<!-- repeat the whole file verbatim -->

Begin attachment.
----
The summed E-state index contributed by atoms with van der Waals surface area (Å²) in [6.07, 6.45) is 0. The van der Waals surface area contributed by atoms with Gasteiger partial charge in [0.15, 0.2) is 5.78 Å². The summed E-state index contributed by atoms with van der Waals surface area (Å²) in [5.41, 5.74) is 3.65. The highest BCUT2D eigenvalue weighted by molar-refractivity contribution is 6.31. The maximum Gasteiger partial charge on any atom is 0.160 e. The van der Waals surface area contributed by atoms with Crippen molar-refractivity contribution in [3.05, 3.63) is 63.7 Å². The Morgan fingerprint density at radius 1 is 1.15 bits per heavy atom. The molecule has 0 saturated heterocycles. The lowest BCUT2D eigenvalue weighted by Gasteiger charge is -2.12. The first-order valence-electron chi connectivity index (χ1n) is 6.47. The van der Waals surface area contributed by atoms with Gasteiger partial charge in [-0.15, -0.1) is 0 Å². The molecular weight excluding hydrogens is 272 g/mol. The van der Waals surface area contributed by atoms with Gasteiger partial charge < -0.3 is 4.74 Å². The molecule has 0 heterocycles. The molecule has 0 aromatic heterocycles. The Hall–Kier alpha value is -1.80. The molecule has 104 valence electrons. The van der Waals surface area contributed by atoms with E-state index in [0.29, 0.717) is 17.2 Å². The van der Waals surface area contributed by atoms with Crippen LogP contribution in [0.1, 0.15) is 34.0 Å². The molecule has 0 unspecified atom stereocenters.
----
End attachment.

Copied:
The summed E-state index contributed by atoms with van der Waals surface area (Å²) in [6.07, 6.45) is 0. The van der Waals surface area contributed by atoms with Gasteiger partial charge in [0.15, 0.2) is 5.78 Å². The summed E-state index contributed by atoms with van der Waals surface area (Å²) in [5.41, 5.74) is 3.65. The highest BCUT2D eigenvalue weighted by molar-refractivity contribution is 6.31. The maximum Gasteiger partial charge on any atom is 0.160 e. The van der Waals surface area contributed by atoms with Crippen molar-refractivity contribution in [3.05, 3.63) is 63.7 Å². The Morgan fingerprint density at radius 1 is 1.15 bits per heavy atom. The molecule has 0 saturated heterocycles. The lowest BCUT2D eigenvalue weighted by Gasteiger charge is -2.12. The first-order valence-electron chi connectivity index (χ1n) is 6.47. The van der Waals surface area contributed by atoms with Gasteiger partial charge in [-0.15, -0.1) is 0 Å². The molecular weight excluding hydrogens is 272 g/mol. The van der Waals surface area contributed by atoms with Gasteiger partial charge < -0.3 is 4.74 Å². The molecule has 0 heterocycles. The molecule has 0 aromatic heterocycles. The Hall–Kier alpha value is -1.80. The molecule has 104 valence electrons. The van der Waals surface area contributed by atoms with E-state index in [0.29, 0.717) is 17.2 Å². The van der Waals surface area contributed by atoms with Crippen LogP contribution in [0.1, 0.15) is 34.0 Å². The molecule has 0 unspecified atom stereocenters.